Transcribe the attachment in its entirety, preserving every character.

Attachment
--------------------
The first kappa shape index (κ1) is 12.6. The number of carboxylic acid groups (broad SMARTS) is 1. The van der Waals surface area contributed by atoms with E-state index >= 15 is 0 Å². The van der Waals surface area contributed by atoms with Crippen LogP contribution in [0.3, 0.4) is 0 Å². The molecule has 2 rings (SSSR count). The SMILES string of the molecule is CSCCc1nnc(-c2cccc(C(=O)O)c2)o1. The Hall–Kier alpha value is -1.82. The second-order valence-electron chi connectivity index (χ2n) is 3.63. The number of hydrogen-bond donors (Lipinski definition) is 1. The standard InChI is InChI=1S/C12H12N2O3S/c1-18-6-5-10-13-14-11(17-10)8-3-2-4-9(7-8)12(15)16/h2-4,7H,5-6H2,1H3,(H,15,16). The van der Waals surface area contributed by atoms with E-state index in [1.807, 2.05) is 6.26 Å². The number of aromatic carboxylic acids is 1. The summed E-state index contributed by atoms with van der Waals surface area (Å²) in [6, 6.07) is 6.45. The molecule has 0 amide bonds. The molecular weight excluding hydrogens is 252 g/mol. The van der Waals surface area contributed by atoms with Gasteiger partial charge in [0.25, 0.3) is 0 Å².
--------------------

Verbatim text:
The first kappa shape index (κ1) is 12.6. The number of carboxylic acid groups (broad SMARTS) is 1. The van der Waals surface area contributed by atoms with E-state index >= 15 is 0 Å². The van der Waals surface area contributed by atoms with Crippen LogP contribution in [0.3, 0.4) is 0 Å². The molecule has 2 rings (SSSR count). The SMILES string of the molecule is CSCCc1nnc(-c2cccc(C(=O)O)c2)o1. The Hall–Kier alpha value is -1.82. The second-order valence-electron chi connectivity index (χ2n) is 3.63. The number of hydrogen-bond donors (Lipinski definition) is 1. The standard InChI is InChI=1S/C12H12N2O3S/c1-18-6-5-10-13-14-11(17-10)8-3-2-4-9(7-8)12(15)16/h2-4,7H,5-6H2,1H3,(H,15,16). The van der Waals surface area contributed by atoms with E-state index in [1.807, 2.05) is 6.26 Å². The number of aromatic carboxylic acids is 1. The summed E-state index contributed by atoms with van der Waals surface area (Å²) in [6, 6.07) is 6.45. The molecule has 0 amide bonds. The molecular weight excluding hydrogens is 252 g/mol. The van der Waals surface area contributed by atoms with Gasteiger partial charge in [0.25, 0.3) is 0 Å².